Using Signals: The Value of a Higher Education

How many of us remember what we studied in college? Unless your degree is a technical degree, and years later, you are in a field that calls directly upon that knowledge, the chances are strong that you have forgotten even the most basic information in your college textbooks. Even technical students are most unlikely to remember the exact details of how they proved a particular theorem or how they derived a certain result.

If no one remembers their college education, why is it prized so much? Is is really valuable, or is it only socially acceptable to have a college degree, and why?

Welcome to the world of signaling. In real life, it is often extremely difficult to make accurate judgments about anything. Is a person good or bad? Is a second hand laptop going to die out on you as soon as the sale is completed? Is a candidate for a job really as qualified as he says he is? How strong is a competitor for a market? However, in spite of the difficulty of making these judgments, we are called on to do it every day. So what do we do in these situations? What strategy do we employ to maximize the chances of  a correct decision?

College Education

Image Credit: MacIomhair

The truth is, even if we could take all the trouble to make an accurate decision, we usually don’t have the time for it. So in real life, we look for signals. Signals are indications that give us a quick idea of the item or person that we’re trying to evaluate. Haven’t you ever judged a book by a cover? Often it’s very difficult to tell in advance how good a book is going to be. We simply have to judge it based on the limited information that we have – and that happens to be it’s cover.

When gazelles are frightened by the roar of a predator, they give a little jump into the air. This is meant to  signal to the predator that they are very fit and can easily outrun it if it decides to give chase. The predator can use the limited information in the jump to make the assessment of which gazelle is the slowest or least fit in a particular group so that he can chase it down and not make the mistake of attacking a fit one.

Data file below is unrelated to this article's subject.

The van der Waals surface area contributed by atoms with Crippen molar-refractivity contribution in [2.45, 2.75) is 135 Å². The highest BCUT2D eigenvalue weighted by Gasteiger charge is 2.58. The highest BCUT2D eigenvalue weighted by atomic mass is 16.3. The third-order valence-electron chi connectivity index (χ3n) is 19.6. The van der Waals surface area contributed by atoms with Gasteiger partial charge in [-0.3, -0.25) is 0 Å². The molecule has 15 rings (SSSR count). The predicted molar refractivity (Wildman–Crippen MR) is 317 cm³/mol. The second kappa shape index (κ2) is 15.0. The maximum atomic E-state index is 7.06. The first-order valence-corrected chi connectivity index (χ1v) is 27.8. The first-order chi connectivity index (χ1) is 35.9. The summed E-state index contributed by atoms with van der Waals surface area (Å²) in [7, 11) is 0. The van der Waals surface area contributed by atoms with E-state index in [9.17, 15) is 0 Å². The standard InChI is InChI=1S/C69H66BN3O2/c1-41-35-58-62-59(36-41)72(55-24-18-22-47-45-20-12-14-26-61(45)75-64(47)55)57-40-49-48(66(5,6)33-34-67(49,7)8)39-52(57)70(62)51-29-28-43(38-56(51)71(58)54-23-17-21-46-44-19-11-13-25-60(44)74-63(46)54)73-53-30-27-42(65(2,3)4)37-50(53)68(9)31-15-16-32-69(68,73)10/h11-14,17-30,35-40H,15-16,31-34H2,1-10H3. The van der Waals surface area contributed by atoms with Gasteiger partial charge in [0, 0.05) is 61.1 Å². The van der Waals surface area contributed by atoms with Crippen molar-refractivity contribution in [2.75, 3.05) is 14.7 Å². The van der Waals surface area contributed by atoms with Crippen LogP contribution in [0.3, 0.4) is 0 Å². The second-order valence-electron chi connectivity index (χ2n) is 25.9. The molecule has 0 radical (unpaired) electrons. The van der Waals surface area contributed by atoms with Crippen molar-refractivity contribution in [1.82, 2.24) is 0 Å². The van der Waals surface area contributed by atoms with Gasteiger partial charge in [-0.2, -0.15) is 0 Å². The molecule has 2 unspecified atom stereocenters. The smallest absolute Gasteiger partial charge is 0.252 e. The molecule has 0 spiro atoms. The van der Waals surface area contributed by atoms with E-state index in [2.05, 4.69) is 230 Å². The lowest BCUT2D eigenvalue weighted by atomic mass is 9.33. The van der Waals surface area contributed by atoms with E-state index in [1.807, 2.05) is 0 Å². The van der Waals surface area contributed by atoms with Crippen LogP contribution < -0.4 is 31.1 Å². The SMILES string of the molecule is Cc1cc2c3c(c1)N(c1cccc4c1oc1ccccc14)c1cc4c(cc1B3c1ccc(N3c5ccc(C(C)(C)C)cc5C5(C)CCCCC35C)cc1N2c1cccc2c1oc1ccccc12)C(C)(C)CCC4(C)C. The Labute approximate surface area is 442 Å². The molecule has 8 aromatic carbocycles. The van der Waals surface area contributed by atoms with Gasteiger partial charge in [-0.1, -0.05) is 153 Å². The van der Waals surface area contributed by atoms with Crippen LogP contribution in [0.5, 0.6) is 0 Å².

Coming back to our discussion of the college education, even though none of us remember or make use of the information in college in real life, we all know that college is difficult to go through. A person who has gone through college has signaled that they are at least hard working and smart enough to have done so. Conversely, we must assume that a person who doesn’t have a college education hasn’t been smart or hard working enough to do so. If a person is indeed good enough and motivated enough to pass college, then why haven’t they gone ahead with it? This is the real value of going through college, not that the knowledge will help you in later life. It won’t. But it’s a signal to the outside world that you are fit.

Since people rely on signals so much, it then becomes very important to manipulate signals to ensure that people assess you correctly. Unfortunately, the most reliable signals are reliable simply because they are difficult to manipulate. It would be impossible for an unfit gazelle to jump to a good height. However, sometimes, it is possible to send out a signal deliberately at a cost to yourself to make your assessor obtain an erroneous impression of your true capabilities. More on how to do this in my next article.

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